morningglory1Morning Glory By Reba Linker 

When I was five, my father planted morning glories in a window box on the fire escape outside the window of the bedroom my sister and I shared in our tenement apartment on West 163rd Street in Manhattan. The morning glories climbed from their window box, wrapping their tendrils around the metal bars of the fire escape, a shocking contrast against brick, concrete and iron.

Our bedroom window looked out on an alley, with just a few feet of space between our building and the next. Fire escapes ran up and down the sides of both buildings, clotheslines festooned the airspace between the two buildings. From our fourth floor window we could watch the neighbor on the third floor of the building across the alley as she walked around all day in bra and slip, yelling at her many children; in the evenings, I could lean out the window and watch a small black and white TV in her apartment after we had been sent to bed. One night I dreamed that all four Beatles climbed into my room through the fire escape window to rescue me and take me away with them.

Many years later, participating in a coaching exercise about “if I was a bloom, what flower would I be?” those morning glories zoomed into consciousness for the first time in years. As I saw their delicate tendrils against the backdrop of the alleyway, my mind rebelled: “No! That’s not right. I should be a bolder flower, in a more natural setting.” But the image persisted, window box, fire escape, alleyway, and all.


I resigned myself and went with it, still kicking and screaming a bit on the inside.

What type of flower are you? A morning glory, just unfurling its petals. (No! I want to be flamboyant like a lily, or at least as bright as a tulip, for heaven’s sakes! Or perhaps classic and mysterious like a rose. But a morning glory? Give me a break.)

The exercise continued:

How much sun does your flower get? Very partial sun, between the buildings. (Grrr. Couldn’t I have come up with something a bit more wholesome?! After all the work I’ve done on myself, I’m still in a pot on a fire escape in an alley?!)

Source of nutrition? The soil. (Well, at least I have my little pot of soil. Soil is soil, right?)

What does it need to flourish in any climate? It needs to move to the country. (At last – an escape hatch! Yay!)

If your flower could transform or morph itself, what would it become? A pine tree. (Yes! A majestic pine! That’s more like it!)

What else does your flower want to say?

It wants to say: I am strong; I will survive; I bring beauty to my surroundings no matter how ugly they are. I am as pure here in this window box as I would be in the wilds of Borneo.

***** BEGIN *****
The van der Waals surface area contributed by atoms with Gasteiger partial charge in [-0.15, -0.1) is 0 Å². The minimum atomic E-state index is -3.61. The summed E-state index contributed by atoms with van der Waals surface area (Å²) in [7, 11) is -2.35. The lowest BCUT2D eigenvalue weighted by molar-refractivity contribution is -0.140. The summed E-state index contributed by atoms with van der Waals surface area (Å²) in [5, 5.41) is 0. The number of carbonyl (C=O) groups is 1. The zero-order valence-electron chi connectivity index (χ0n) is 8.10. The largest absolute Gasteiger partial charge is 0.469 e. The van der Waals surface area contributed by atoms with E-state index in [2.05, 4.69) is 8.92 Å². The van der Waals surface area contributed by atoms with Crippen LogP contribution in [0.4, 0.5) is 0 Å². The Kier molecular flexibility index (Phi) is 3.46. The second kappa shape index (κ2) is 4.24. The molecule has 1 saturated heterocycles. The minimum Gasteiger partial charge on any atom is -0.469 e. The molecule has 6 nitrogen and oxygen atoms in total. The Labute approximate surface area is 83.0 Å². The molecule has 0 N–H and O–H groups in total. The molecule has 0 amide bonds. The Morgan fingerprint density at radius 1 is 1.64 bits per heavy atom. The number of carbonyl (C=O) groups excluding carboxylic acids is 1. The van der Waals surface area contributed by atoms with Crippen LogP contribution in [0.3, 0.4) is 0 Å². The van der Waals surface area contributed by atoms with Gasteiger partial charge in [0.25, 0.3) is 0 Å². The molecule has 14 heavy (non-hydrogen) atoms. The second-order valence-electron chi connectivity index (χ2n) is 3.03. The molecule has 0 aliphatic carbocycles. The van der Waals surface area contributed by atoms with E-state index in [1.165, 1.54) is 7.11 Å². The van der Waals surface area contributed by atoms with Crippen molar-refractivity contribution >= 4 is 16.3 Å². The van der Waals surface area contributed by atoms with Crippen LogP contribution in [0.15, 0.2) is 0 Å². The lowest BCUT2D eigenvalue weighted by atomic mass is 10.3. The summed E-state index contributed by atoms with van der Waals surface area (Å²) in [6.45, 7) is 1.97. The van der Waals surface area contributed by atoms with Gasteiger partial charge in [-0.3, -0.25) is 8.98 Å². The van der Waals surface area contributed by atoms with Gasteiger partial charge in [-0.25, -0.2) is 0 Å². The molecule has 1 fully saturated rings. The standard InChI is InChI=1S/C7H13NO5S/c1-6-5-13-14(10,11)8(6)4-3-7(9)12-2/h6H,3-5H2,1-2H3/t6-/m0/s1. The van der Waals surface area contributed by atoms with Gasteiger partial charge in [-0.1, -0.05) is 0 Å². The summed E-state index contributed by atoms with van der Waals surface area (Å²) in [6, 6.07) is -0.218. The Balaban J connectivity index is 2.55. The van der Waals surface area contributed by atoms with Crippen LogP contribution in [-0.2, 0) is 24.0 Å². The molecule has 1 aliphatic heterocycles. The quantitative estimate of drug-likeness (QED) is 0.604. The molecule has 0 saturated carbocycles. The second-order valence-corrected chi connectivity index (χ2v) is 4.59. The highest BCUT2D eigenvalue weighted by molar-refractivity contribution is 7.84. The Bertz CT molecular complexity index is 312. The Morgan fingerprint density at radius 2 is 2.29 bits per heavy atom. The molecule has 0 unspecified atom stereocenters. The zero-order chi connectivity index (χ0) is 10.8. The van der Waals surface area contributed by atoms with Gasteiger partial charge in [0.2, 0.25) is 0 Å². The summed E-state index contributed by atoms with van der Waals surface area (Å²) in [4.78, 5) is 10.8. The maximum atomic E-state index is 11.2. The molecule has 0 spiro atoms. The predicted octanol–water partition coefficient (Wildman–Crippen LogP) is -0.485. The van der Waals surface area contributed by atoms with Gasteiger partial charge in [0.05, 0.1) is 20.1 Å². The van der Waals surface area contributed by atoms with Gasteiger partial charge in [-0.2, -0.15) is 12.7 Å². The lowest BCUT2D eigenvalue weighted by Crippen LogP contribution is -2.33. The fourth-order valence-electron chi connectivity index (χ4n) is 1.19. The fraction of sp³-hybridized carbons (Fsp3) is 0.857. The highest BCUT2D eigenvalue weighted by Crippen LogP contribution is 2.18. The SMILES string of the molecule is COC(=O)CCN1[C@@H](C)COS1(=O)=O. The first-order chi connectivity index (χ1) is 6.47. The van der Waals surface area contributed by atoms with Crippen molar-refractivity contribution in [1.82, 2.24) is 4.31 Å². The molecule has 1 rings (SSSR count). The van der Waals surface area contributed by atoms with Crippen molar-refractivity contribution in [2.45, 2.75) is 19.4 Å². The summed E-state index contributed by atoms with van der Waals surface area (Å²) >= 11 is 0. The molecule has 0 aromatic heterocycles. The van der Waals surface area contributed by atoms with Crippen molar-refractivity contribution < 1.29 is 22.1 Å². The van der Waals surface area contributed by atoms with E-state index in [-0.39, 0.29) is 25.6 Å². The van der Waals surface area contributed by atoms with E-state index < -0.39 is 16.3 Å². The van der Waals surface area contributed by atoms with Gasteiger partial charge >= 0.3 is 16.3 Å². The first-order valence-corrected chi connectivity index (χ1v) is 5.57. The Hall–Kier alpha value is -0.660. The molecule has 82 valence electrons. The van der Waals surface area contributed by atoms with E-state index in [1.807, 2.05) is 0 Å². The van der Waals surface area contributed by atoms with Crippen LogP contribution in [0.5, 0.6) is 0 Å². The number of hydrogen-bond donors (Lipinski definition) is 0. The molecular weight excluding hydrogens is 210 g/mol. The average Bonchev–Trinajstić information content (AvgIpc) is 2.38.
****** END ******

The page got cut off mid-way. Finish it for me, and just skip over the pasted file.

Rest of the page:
I see.

The morning glory follows the laws of her own nature, no matter where she is set. Her own nature is the only blueprint she needs to bloom. She is not limited by or identified with her setting, her past or her environment. She is true to her own unique nature.

I remember my childhood home. There wasn’t much beauty there. There were things that made my soul recoil: it wasn’t pretty; it wasn’t clean; the linoleum was torn; closets threatened avalanche if you dared their depths. There were roaches. Many roaches…

There was creativity, which I loved, but the art was my mother’s. I did not see myself fully reflected there.

The morning glory was the first thing that I connected with fully in my young life. I saw it as a miracle, a creature from another planet amid the grayness of the alley, following her nature, reaching for the sun, opening to the light every morning and closing to the dark every night; a perfect star of white radiating from the center of each blossom against a delicate background of mystic blue. A miracle.

Yes, beauty, freedom, and fresh breezes are lovely; I see that my soul craves more contact with nature. Yet, in fact, there are many ways I can bring more beauty into my life right now. The important thing is to recognize the integrity of my nature – of each of our true natures – no matter what surrounds us.

Morning glory, you were the most beautiful thing I had ever seen. That first sight of you initiated me into a love of nature for the rest of my life – and to think that I hadn’t thought of you all these years.

When I was twelve I moved to my dad’s new house in the suburbs and I never spoke of my home on 163rd Street again. I was now officially a spoiled middle class teenager. It was as if those first twelve years had never happened. But they are inside me, as is the morning glory who, so many years ago, planted the seeds of a lesson that I am reaping only today.

Old friend. Ancient teacher. Hello, again!

You held so many messages for me. Thank you, morning glory.

Glory. Hallelujah.

What kind of flower are you?

headshot2Reba Linker is a coach and author specializing in inspirational books for women. Her book, Follow the Yarn, leads by example, encouraging others to ‘follow their own yarn,’ tell their stories and discover their true voice. Exciting things are happening, with a new book and courses coming out this year. 

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About Shann Vander Leek

Shann Vander Leek

Shann Vander Leek is an Award Winning Podcaster, Best Selling Author, Voice Over Talent, Podcast Coach, and Media Expert.

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  • jr cline Apr 11, 2014, 4:35 am

    A sunflower. When I was 5 my mom planted sunflowers along a short section of fence in the alley.

  • Reba Linker Apr 11, 2014, 11:49 am

    JR Cline – thanks for sharing that. I am glad my story brought the memory of those flowers back to you – isn’t it interesting how ‘little things’ like that really ‘plant a seed’ in our souls, so to speak!

  • Luna Martin Apr 16, 2014, 2:19 am

    Every year my mother and I would plant Pansys – I love that remembering